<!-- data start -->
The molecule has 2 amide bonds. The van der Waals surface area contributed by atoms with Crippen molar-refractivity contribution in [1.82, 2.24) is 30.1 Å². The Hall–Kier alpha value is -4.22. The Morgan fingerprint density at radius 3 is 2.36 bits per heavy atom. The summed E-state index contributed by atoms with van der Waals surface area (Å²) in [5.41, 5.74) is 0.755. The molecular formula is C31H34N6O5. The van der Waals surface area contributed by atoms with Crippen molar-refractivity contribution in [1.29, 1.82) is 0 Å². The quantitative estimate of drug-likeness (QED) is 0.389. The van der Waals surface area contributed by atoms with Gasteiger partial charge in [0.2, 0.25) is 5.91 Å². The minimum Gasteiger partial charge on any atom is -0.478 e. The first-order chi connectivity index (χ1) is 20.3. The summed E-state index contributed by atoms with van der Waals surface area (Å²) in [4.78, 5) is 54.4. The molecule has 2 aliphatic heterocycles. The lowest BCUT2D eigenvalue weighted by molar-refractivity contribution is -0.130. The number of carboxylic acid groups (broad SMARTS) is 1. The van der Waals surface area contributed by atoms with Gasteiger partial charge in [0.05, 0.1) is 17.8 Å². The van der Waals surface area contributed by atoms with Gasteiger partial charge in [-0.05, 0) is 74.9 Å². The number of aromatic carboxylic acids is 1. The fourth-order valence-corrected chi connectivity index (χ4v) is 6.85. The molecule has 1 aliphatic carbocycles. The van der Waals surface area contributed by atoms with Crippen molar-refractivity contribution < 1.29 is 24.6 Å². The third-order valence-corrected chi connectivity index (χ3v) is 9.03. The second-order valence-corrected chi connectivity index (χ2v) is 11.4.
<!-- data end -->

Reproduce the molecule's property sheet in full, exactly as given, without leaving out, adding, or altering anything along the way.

The molecule has 2 amide bonds. The van der Waals surface area contributed by atoms with Crippen molar-refractivity contribution in [1.82, 2.24) is 30.1 Å². The Hall–Kier alpha value is -4.22. The Morgan fingerprint density at radius 3 is 2.36 bits per heavy atom. The summed E-state index contributed by atoms with van der Waals surface area (Å²) in [5.41, 5.74) is 0.755. The molecular formula is C31H34N6O5. The van der Waals surface area contributed by atoms with Crippen molar-refractivity contribution in [1.29, 1.82) is 0 Å². The quantitative estimate of drug-likeness (QED) is 0.389. The van der Waals surface area contributed by atoms with Gasteiger partial charge in [0.2, 0.25) is 5.91 Å². The minimum Gasteiger partial charge on any atom is -0.478 e. The first-order chi connectivity index (χ1) is 20.3. The summed E-state index contributed by atoms with van der Waals surface area (Å²) in [4.78, 5) is 54.4. The molecule has 2 aliphatic heterocycles. The lowest BCUT2D eigenvalue weighted by molar-refractivity contribution is -0.130. The number of carboxylic acid groups (broad SMARTS) is 1. The van der Waals surface area contributed by atoms with Gasteiger partial charge in [0.05, 0.1) is 17.8 Å². The van der Waals surface area contributed by atoms with Gasteiger partial charge in [-0.05, 0) is 74.9 Å². The number of aromatic carboxylic acids is 1. The fourth-order valence-corrected chi connectivity index (χ4v) is 6.85. The molecule has 1 aliphatic carbocycles. The van der Waals surface area contributed by atoms with Crippen molar-refractivity contribution < 1.29 is 24.6 Å². The third-order valence-corrected chi connectivity index (χ3v) is 9.03. The second-order valence-corrected chi connectivity index (χ2v) is 11.4.